Friends rally around retired NYPD cop with ALS

CONEY ISLAND – Friends of a retired police officer stricken with ALS (Lou Gehrig’s disease) have mounted a holiday-time effort to help their buddy pay his escalating medical bills.

Retired cop Mike Vinitsky is currently undergoing treatments at Coney Island Hospital, where he has received visits in recent days from numerous police officers, as well as Councilmember Mark Treyger and the Rev. Michael Louis Gelfant, pastor of Saint Finbar Catholic Church.

One of Vinitsky’s friends, Eric Nass, started a Go Fund Me page on Nov. 30 to try and raise $150,000 to help the stricken hero pay his bills. Within five days, the effort garnered $28,000 in donations.

Vinitsky’s troubles began in 2007 when he was attacked by a hospitalized prisoner he was guarding. The prisoner hit him in the head with a metal post, according to a biography of the officer on Go Fund Me. Vinitsky retired in 2010 due to the serious head injuries he sustained in the attack three years earlier. In July, 2019, he suffered a heart attack and went into cardiac arrest. It was while he was being treated for the heart attack that Vinitsky was diagnosed with ALS.

“The only family he has is his 80-year-old mother who has medical issues herself. Mike is forced to have 24-hour health aides assigned to him. He is responsible for the medical costs himself. Whatever monetary amount you can donate would be greatly appreciated,” a message on the Go Fund Me page reads.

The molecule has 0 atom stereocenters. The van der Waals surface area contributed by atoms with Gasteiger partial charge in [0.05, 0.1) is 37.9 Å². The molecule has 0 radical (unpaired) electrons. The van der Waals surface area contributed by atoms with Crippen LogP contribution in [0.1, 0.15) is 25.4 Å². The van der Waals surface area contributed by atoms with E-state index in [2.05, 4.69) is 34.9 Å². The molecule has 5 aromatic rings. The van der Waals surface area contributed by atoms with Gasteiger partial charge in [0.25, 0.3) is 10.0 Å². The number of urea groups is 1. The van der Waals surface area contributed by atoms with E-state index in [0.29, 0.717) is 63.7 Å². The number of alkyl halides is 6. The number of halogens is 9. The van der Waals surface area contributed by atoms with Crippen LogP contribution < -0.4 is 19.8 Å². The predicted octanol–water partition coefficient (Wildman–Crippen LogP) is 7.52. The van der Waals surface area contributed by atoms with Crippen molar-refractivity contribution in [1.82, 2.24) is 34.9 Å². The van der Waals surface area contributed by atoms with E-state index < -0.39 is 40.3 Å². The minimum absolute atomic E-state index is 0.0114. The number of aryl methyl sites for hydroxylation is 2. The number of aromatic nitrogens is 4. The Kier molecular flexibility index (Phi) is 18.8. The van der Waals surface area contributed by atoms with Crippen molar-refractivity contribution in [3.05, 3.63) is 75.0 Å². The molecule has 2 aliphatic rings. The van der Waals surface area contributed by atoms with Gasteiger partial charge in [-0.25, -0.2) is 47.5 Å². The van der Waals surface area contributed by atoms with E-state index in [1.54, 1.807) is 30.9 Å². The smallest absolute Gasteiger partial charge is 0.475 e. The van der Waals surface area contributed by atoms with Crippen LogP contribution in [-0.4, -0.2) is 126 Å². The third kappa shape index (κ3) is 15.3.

Treyger, who spent the afternoon with Vinitsky on Dec. 5, is urging Brooklyn residents to cheer up the retired officer by sending him get well cards at Coney Island Hospital. Treyger, a Democrat representing Coney Island, Gravesend and parts of Bensonhurst, wrote about his visit on Facebook.

“He is a hero that put his life on the line for us. Let’s have his back as well. Mike is a courageous young man who is quick with a smile and welcoming of company,” Treyger wrote.

Treyger also spent time during that visit talking to Vinitsky’s mother, Meri.

Gelfant, who visited Vinitsky with Capt. Anthony Longobardi, commanding officer of the62nd Precinct, said he found the patient in good spirits.

“Brooklyn is proud of him and he has a great sense of humor,” Gelfant wrote on Twitter.

Treyger said he was impressed by the number of cops who came to the hospital to cheer Vinitsky up. “More police officers than I can count showed up while I spent time today with Mike, and I’ve been told many others have been stopping by, too,” he said.

Treyger also praised the staff at Coney Island Hospital “for ensuring Mike is receiving quality care around the clock.”

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